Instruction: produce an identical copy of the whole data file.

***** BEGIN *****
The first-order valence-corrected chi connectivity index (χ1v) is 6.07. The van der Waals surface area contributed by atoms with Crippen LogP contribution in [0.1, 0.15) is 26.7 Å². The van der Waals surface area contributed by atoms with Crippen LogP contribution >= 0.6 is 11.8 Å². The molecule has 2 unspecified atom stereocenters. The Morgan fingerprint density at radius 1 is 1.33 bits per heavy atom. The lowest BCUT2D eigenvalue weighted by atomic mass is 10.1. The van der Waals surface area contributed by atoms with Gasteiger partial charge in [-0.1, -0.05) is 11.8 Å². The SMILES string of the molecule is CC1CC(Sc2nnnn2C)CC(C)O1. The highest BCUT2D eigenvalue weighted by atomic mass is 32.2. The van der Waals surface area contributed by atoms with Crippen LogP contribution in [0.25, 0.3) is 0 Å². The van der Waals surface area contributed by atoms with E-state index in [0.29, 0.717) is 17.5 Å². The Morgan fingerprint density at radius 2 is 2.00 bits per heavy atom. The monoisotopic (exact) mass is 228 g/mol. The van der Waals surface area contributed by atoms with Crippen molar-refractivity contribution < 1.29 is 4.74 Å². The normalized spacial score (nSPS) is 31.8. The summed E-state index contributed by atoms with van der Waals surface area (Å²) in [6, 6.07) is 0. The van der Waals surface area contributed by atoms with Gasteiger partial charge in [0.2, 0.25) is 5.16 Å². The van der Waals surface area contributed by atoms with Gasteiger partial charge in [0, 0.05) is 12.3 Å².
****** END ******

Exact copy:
The first-order valence-corrected chi connectivity index (χ1v) is 6.07. The van der Waals surface area contributed by atoms with Crippen LogP contribution in [0.1, 0.15) is 26.7 Å². The van der Waals surface area contributed by atoms with Crippen LogP contribution >= 0.6 is 11.8 Å². The molecule has 2 unspecified atom stereocenters. The Morgan fingerprint density at radius 1 is 1.33 bits per heavy atom. The lowest BCUT2D eigenvalue weighted by atomic mass is 10.1. The van der Waals surface area contributed by atoms with Gasteiger partial charge in [-0.1, -0.05) is 11.8 Å². The SMILES string of the molecule is CC1CC(Sc2nnnn2C)CC(C)O1. The highest BCUT2D eigenvalue weighted by atomic mass is 32.2. The van der Waals surface area contributed by atoms with Crippen LogP contribution in [0.25, 0.3) is 0 Å². The van der Waals surface area contributed by atoms with E-state index in [0.29, 0.717) is 17.5 Å². The Morgan fingerprint density at radius 2 is 2.00 bits per heavy atom. The monoisotopic (exact) mass is 228 g/mol. The van der Waals surface area contributed by atoms with Crippen molar-refractivity contribution < 1.29 is 4.74 Å². The normalized spacial score (nSPS) is 31.8. The summed E-state index contributed by atoms with van der Waals surface area (Å²) in [6, 6.07) is 0. The van der Waals surface area contributed by atoms with Gasteiger partial charge in [0.2, 0.25) is 5.16 Å². The van der Waals surface area contributed by atoms with Gasteiger partial charge in [0, 0.05) is 12.3 Å².